Creatine in soylent


#1

I wanted to know if there is any creatine in soylent and would it be suggestible to add some?


#2

I’m pretty sure I recall that Rob himself was adding creatine to his own Soylent at one point.


#3

I’ve added it.

 


#4

No amount in the official 1.5 formula, but it might be suggestible to add some. Even if you aren’t strength training or engaging in aerobic exercise [1],[2],[3],[4],[5], there is some evidence (currently trying to find the study) that creatine can stave off muscular atrophy in older adults.

One study indicates that sedentary rats experienced adverse liver and kidney function from unnecessary supplementation, whereas another found no renal problems in sedentary adults undergoing exercise training.

I’d say either way you can probably add creatine, but try to match the dose with the activity level - low for sedentary, medium for aerobic, high for lifting. Creatine is one of the most studied exercise supplements and there’s very little evidence of it being dangerous to otherwise healthy adults.


#5

YOU’RE MY 1,000th LIKE.

SUCK IT KENDUFUS.


#6

Strange… for me your profile only says 983… Must not show your PM likes publicly? Oh well, close enough! :stuck_out_tongue:


#7

Is creatine something that could be added in the initial pitcher-mix, or would you have to mix up individual servings as you went?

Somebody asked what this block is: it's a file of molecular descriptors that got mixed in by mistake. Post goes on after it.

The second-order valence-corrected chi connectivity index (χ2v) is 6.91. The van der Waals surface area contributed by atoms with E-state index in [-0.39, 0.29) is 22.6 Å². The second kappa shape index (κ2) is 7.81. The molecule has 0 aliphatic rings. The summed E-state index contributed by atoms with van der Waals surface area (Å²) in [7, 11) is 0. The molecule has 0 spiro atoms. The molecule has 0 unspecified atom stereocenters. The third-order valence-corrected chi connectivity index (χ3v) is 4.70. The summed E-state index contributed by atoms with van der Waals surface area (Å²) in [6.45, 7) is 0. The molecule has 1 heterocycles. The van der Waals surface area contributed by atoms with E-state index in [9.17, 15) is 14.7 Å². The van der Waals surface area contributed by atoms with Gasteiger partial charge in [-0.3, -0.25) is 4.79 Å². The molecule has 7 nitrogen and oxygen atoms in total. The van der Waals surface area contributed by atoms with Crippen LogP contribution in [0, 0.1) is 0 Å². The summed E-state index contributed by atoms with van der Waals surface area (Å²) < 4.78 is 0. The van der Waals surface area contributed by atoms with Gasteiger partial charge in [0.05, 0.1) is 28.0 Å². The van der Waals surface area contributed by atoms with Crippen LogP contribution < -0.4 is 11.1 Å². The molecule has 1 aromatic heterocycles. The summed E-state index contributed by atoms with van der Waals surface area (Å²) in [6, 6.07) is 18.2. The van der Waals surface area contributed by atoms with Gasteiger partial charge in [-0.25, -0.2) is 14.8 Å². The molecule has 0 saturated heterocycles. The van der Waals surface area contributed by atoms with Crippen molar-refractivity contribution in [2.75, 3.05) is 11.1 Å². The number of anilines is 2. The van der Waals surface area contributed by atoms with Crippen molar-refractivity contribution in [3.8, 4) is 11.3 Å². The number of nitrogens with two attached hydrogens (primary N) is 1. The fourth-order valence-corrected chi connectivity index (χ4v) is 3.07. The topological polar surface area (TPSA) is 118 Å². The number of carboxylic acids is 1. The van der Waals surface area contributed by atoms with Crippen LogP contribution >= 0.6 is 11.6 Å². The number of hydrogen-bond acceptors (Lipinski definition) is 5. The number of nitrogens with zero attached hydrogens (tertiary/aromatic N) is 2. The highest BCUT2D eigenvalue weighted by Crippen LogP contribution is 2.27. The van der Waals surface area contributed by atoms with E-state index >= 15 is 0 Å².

#8

Ideally, you’ll mix your dose of creatine into a single glass of soylent during the day (or some other drink.)

Creatine is stable as a powder, but after it becomes wet, it begins to slowly break down into creatinine. You don’t want the creatinine, you want creatine. Your body just has to get rid of creatinine; it’s not recycled, it’s eliminated and fresh creatine is synthesized by the liver or ingested through food.

It’s not necessary to take creatine (it’s not essential), because your body creates enough to meet your needs, but if you do ingest more creatine, it does get into your body’s cells until they’re “topped off” at a higher level than would normally happen, and it does appear to have some benefits. Creatine is helpful because it eases energy cycling in the cell, which you can imagine has an effect which is most greatest for people like endurance atheletes - but it also appears it might be helpful, for example, in elderly people whose energy systems may be compromised or degraded.


#9

I’ve not added creatine and have been consuming Soylent (1.3/4, Mana & Jake) for 60%+ of my calories for a year - and my blood tests have consistently shown creatinine (the waste product of creatine) at the high end of normal ranges.

Personally, I’d regard supplementation of it as an unnecessary complication.


#10

Anyone adding creatine to 1.6? Or seen blood creatinine levels since 1.6 release?


#11

Side note, here - blood creatinine levels are not really the best indicator of creatine levels. They’re more an indicator of kidney function. If creatinine levels are at the high end of normal, and you have not been intentionally taking extra creatine, you should keep an eye on that over time - it may be an indicator that your kidneys are not working their best. (If your non-Soylent diet is very high in creatine - i.e., lots of meat - then being at the high end of normal may make sense.)